After I spread the sauce, I divide most of the cheese between the three pizzas, saving a little to drizzle on top of the toppings. For these pizzas I used sliced Spanish olives (the kind with pimentos inside), strips of roasted red bell pepper that I tore with my hands, and tiny cubes of ham from the freezer. I made one vegetarian pizza and two with ham. I sprinkled the reserved cheese over the vegetables and grated a little more Pecorino on top. I usually use whatever odds and ends of meats and cheese we have (ham, Canadian bacon, sausage) and vegetables, including peppers, cooked eggplant, mushrooms, olives or tomatoes. If you have parsley, cilantro or fresh basil, it is nice to garnish the pizzas with them when they come out of the oven.

To cook the pizzas, set the first pizza on the middle oven rack for ten minutes. Then rotate pizza number one to the top rack and start pizza number two on the middle rack. After another ten minutes, transfer the first pizza directly onto the pizza stone. I use a wooden peel to make the transfer and I pull the rack out a ways to make it easier. I highly recommend getting a peel and a pizza stone if you plan to make pizza frequently. Continue to bake the remaining pizzas in the same rotation. Please note: baking times are approximate — if your pizza is too soft to transfer to the stone, bake it a little longer before the transfer. If your pizza on the top rack is browning too fast, transfer it a little sooner.

Food Notes: You don’t need to buy fancy whole milk mozzarella for pizza. When I was first learning how to make it I asked the guy at The Cheese Board what cheese they used for their pizza. He sold me some plain part-skim mozzarella. Now I buy it in two pound blocks whenever I find it on sale and stash it in the freezer for pizza-making. I would normally caution you not to cook with cheese you would not eat out of hand, but I only use mozzarella in pizza and emergency cheese sandwiches and I always add some other cheese to add flavor.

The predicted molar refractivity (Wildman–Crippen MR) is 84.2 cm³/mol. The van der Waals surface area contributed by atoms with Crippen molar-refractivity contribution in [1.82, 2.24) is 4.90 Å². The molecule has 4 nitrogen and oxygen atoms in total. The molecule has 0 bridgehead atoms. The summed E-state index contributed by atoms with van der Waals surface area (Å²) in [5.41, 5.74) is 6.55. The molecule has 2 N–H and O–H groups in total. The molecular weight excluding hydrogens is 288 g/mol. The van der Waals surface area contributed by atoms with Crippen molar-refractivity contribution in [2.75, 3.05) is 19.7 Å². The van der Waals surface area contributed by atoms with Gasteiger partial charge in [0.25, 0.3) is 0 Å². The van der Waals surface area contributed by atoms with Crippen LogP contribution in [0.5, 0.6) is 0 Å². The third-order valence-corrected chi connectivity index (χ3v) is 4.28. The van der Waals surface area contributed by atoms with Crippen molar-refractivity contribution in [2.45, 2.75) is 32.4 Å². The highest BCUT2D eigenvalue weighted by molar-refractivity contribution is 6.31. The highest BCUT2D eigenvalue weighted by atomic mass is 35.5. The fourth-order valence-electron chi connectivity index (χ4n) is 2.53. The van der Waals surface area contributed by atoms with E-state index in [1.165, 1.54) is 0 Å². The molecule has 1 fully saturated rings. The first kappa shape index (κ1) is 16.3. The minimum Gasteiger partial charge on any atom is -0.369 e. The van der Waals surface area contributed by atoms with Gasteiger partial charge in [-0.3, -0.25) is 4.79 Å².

I am not going to tell you what to put on your pizza. If you live in New York, you may choose to stick to cured meats, onions, peppers and mushrooms. If you live in California and you want to make pizza with gorgonzola and fresh figs or purple cabbage and walnuts, that is your privilege. It is nice to use fresh tomatoes in tomato season and things in jars in the winter.

I usually make all three pizzas at once. I like pizza a lot and it keeps well and reheats well. Sometimes I sandwich a cooled pizza between pieces of cardboard and put in in the freezer for later.

If you do not have sourdough starter, you can make pizza dough with yeast, water, flour and olive oil. I use The Cheese Board’s recipe from The Cheese Board Collective Works. You will find that recipe here. And, as I mentioned on Sunday, I like to substitute whole wheat flour for part of the flour. I learned a good deal of what I know about pizza-making from this book: if you would like step-by-step photos, plus several recipes for pizza, master sourdough, yeast breads and assorted bakery goods, I highly recommend purchasing the book. And, no, I am not on the payroll — I’m just a happy customer. If you can buy it from your local independent bookstore, I’ll be even happier.

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Painting shows lime, mint leaf, ginger root and glass.

Lime-Ginger-Mint Cooler. 4″ x 6″ Gouache and Watercolor Pencil. Sharyn Dimmick.

What season is it anyway? I am in the kitchen, trimming cabbages, peeling rutabaga, cutting the tops off carrots. I was going to make Caesar Salad with baby romaine to celebrate the first warm, bright Sunday of May, but all of the lemons on our tree are small and green, so instead I trim the remaining winter vegetables. The rutabaga has that hot taste it sometimes gets and some of the carrots are watery. They don’t know what season it is supposed to be either.